ENGR 330 Lecture

Exploiting contact interactions for robust manipulation and locomotion skills
Wednesday, February 17, 2016 - 2:30pm to 3:30pm
Braun Lecture Hall
Ludovic Righetti (Max-Planck Institute for Intelligent Systems)
Abstract / Description: 

What are the algorithmic principles that would allow a robot to run through a rocky terrain, lift a couch while reaching for an object that rolled under it or manipulate a screwdriver while balancing on top of a ladder? Our research tries to answer this seemingly naive question, which in fact resorts to understanding the fundamental principles of robotic locomotion and manipulation. One important aspect of our work focuses on the optimal exploitation of contact interactions between the robot and its environment to create more robust and efficient behaviors in uncertain and constantly changing environments. In particular, I will show recent results on legged robot control, where we use optimization techniques for real-time control of both contact interactions and robot motion. I will show experimental results on a torque controlled humanoid robot and recent trajectory optimization techniques to efficiently plan motion together with interaction forces during locomotion. The second part of the talk will focus on compliant manipulation. We developed complete systems capable of achieving complex autonomous manipulation tasks and I will show how multi-modal sensory information can be exploited to create very reactive behaviors and to learn contact interactions using machine learning techniques.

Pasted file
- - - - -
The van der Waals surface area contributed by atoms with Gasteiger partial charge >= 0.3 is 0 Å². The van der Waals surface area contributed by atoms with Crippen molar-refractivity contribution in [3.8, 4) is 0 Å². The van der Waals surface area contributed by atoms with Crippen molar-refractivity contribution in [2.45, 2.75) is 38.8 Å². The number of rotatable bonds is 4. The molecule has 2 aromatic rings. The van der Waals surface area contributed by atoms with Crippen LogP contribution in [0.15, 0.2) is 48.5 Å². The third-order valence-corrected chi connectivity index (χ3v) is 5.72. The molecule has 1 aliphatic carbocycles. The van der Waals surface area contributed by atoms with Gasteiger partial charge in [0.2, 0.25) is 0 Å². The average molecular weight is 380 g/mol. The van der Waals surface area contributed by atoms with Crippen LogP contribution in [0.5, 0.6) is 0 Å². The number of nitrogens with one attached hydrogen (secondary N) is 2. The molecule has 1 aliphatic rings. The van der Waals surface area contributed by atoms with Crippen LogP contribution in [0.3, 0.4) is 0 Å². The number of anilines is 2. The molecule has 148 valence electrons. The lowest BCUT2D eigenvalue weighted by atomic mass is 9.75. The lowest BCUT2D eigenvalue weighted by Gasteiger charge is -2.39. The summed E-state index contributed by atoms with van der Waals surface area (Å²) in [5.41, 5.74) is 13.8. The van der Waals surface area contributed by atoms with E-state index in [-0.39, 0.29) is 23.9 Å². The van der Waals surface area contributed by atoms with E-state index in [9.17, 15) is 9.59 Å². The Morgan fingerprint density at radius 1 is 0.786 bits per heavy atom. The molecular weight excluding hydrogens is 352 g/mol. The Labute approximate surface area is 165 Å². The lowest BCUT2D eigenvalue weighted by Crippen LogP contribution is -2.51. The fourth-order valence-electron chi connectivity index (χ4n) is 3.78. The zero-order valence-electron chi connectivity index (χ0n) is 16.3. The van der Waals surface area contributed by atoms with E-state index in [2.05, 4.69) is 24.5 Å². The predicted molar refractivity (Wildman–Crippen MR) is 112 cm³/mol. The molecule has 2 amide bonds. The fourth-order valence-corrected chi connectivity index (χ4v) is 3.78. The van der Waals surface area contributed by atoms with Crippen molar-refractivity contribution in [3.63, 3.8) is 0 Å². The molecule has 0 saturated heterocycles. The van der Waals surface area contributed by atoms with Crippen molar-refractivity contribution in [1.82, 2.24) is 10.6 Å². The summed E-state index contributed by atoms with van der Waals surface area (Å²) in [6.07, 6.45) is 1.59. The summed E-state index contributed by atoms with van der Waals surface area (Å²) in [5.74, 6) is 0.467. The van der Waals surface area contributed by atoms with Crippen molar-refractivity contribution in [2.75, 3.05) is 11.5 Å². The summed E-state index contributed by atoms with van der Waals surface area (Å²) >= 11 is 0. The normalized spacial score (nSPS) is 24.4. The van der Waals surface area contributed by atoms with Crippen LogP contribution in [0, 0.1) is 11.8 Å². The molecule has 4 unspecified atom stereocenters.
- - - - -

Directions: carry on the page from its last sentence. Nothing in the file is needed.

Ludovic Righetti leads the Movement Generation and Control group at the Max-Planck Institute for Intelligent Systems (Tübingen, Germany) since September 2012 and holds a W2 group leader position since October 2015.
Before, he was a postdoctoral fellow at the Computational Learning and Motor Control Lab (University of Southern California) between March 2009 and August 2012. He studied at the Ecole Polytechnique Fédérale de Lausanne (Switzerland) where he received a diploma in Computer Science (eq. MSc) in 2004 and a Doctorate in Science in 2008. He has received a few awards, most notably the 2010 Georges Giralt PhD Award given by the European Robotics Research Network (EURON) for the best robotics thesis in Europe, the 2011 IEEE/RSJ International Conference on Intelligent Robots and Systems (IROS) Best Paper Award and the 2016 IEEE Robotics and Automation Society Early Career Award. His research focuses on the planning and control of movements for autonomous robots, with a special emphasis on legged locomotion and manipulation.

Website: http://motiongroup.is.tuebingen.mpg.de/